Former County Councilman William H. Brill dropped out of the race for county executive Friday, saying his commitments as an expert witness on crime and security did not leave him with the time or energy he needed for the campaign.
The departure of Mr. Brill, who registered at the last possible moment for the Sept. 13 primary, reduces the field of Democratic candidates to four.
Mr. Brill, who was on the County Council from 1978 to 1982, owns a security planning and crime analysis business in Annapolis and travels to courtrooms across the county to testify in criminal trials. He had hoped to keep up his work schedule and conduct a campaign at the same time but recently realized that would be impossible, he said.
"I have these cases that began years ago and are coming up, and I couldn't extricate myself from them as easily as I thought I could," Mr. Brill said. "And it isn't fair to your client to ask for a continuance because you can't be there."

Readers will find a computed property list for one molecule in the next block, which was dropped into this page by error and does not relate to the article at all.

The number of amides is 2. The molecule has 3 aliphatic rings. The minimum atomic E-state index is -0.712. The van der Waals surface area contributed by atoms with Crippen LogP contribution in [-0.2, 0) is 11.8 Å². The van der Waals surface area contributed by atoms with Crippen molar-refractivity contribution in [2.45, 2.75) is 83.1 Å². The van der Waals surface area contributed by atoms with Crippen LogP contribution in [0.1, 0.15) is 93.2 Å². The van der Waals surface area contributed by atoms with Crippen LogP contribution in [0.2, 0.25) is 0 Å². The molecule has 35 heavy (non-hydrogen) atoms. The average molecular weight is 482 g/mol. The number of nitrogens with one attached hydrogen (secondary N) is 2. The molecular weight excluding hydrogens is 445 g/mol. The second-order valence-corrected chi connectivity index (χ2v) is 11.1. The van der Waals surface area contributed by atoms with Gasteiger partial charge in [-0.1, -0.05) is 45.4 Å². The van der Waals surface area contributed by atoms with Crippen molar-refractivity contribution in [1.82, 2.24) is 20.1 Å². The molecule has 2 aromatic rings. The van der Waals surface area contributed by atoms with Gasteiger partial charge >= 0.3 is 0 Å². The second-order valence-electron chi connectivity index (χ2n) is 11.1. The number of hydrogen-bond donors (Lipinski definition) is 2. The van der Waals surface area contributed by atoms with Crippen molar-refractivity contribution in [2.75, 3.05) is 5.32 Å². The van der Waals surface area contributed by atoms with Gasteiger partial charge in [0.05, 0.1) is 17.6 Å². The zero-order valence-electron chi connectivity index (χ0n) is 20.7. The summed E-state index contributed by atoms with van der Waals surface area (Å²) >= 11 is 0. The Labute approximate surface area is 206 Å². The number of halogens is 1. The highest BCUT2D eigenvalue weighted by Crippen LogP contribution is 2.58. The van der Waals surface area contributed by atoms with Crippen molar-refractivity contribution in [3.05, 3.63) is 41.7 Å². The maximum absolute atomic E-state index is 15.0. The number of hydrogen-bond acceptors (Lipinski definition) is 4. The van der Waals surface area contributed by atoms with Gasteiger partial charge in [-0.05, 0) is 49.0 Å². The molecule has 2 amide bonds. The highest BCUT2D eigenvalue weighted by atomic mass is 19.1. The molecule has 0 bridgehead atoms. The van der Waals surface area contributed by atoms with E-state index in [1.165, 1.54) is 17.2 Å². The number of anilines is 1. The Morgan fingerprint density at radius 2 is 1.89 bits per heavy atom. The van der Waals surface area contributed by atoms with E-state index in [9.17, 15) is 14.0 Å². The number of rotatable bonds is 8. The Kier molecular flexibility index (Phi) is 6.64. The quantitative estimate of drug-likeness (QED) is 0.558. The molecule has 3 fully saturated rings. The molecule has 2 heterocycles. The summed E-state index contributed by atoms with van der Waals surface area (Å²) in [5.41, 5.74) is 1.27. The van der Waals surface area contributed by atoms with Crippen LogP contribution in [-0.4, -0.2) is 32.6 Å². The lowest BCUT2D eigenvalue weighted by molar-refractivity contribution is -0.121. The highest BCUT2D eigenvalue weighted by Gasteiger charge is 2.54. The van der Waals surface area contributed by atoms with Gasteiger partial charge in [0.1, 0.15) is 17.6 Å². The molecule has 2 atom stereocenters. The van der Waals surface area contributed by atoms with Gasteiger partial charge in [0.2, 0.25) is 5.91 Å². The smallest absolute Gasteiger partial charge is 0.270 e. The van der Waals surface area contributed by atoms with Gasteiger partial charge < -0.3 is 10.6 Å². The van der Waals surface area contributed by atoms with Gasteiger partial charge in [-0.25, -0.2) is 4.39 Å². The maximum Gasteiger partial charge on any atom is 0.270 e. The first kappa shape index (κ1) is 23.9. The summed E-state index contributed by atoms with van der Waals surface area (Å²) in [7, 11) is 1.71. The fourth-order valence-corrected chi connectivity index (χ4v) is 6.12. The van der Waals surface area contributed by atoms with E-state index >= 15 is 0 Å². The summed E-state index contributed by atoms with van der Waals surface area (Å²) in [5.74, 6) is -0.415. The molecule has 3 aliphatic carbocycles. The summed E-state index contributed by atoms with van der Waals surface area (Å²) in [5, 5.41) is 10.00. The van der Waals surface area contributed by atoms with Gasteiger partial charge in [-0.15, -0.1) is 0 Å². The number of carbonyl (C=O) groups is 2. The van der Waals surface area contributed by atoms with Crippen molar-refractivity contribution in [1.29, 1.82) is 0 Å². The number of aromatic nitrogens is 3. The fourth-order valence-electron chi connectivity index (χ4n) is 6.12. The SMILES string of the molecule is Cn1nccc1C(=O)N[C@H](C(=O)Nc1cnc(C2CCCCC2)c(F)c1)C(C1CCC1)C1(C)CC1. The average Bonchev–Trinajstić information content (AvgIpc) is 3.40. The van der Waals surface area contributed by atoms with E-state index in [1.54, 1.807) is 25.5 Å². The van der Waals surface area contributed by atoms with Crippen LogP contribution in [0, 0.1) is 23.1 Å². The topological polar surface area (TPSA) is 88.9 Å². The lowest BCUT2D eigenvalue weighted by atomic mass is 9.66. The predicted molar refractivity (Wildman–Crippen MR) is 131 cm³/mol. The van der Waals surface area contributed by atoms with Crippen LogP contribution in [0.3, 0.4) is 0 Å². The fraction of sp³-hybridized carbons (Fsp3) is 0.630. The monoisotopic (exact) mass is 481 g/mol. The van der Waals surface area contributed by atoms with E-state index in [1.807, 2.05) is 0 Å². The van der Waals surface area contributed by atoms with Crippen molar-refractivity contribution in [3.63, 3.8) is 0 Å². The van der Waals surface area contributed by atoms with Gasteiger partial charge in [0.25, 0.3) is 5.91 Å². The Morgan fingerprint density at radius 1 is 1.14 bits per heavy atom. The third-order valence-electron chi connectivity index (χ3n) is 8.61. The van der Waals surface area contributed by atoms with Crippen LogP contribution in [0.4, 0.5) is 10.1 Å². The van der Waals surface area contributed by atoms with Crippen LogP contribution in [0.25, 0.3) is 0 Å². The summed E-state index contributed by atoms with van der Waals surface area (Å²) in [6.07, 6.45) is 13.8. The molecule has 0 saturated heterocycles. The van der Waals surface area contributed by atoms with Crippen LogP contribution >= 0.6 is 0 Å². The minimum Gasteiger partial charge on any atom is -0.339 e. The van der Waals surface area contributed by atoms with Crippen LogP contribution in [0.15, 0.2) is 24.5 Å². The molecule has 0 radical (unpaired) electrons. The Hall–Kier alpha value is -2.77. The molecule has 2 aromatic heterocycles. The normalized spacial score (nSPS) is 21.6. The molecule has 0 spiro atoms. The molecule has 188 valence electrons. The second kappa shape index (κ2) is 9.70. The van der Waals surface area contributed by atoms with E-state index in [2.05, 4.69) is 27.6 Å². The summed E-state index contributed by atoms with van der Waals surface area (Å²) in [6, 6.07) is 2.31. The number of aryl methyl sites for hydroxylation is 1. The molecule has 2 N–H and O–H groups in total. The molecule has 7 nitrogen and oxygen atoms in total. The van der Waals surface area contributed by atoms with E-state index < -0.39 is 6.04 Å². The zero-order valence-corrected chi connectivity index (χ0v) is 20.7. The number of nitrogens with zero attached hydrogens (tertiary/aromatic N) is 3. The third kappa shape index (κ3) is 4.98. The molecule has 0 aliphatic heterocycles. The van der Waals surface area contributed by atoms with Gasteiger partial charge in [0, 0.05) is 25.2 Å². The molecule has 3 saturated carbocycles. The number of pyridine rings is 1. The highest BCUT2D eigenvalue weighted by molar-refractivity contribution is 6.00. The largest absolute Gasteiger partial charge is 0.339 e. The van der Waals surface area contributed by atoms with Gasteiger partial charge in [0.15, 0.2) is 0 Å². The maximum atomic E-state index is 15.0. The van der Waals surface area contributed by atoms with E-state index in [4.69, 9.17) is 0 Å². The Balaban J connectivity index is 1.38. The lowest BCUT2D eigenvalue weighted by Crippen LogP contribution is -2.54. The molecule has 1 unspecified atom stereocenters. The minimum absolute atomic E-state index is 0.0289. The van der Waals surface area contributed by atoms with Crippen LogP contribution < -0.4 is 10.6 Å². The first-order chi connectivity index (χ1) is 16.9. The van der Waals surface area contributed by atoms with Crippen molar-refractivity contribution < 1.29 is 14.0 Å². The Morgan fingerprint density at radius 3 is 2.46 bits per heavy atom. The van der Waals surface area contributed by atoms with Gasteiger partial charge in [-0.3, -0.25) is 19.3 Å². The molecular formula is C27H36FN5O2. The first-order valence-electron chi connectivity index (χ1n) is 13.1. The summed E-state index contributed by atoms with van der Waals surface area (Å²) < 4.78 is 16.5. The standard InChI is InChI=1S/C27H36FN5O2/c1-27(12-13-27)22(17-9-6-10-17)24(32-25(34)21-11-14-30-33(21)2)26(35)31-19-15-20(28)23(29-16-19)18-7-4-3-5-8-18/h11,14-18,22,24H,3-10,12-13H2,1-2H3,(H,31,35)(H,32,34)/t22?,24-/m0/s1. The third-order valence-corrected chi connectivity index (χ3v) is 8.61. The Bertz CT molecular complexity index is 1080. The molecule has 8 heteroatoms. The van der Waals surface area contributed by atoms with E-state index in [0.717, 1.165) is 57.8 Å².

Mr. Brill, 61, researched crime in public housing in the early 1970s while working for the Department of Housing and Urban Development during the Nixon administration.
During his short-lived campaign, he advocated an anti-crime program that stressed hiring more police officers, community policing and a hot line to counsel people who might be on the verge of violence.
He also called for curricula in schools that would explore the nature of violence, greater police involvement with communities and county-run programs that would help businesses provide their patrons with adequate security.
Mr. Brill said many people told him there was a lot of support for him and that he had a chance to do well in the election but that "I don't know if in my gut I felt it."
He released a public opinion poll last month that showed he could win the race, since many voters were undecided.
"It was a painful decision to make," he said. "But it was quite a ride as far as it went."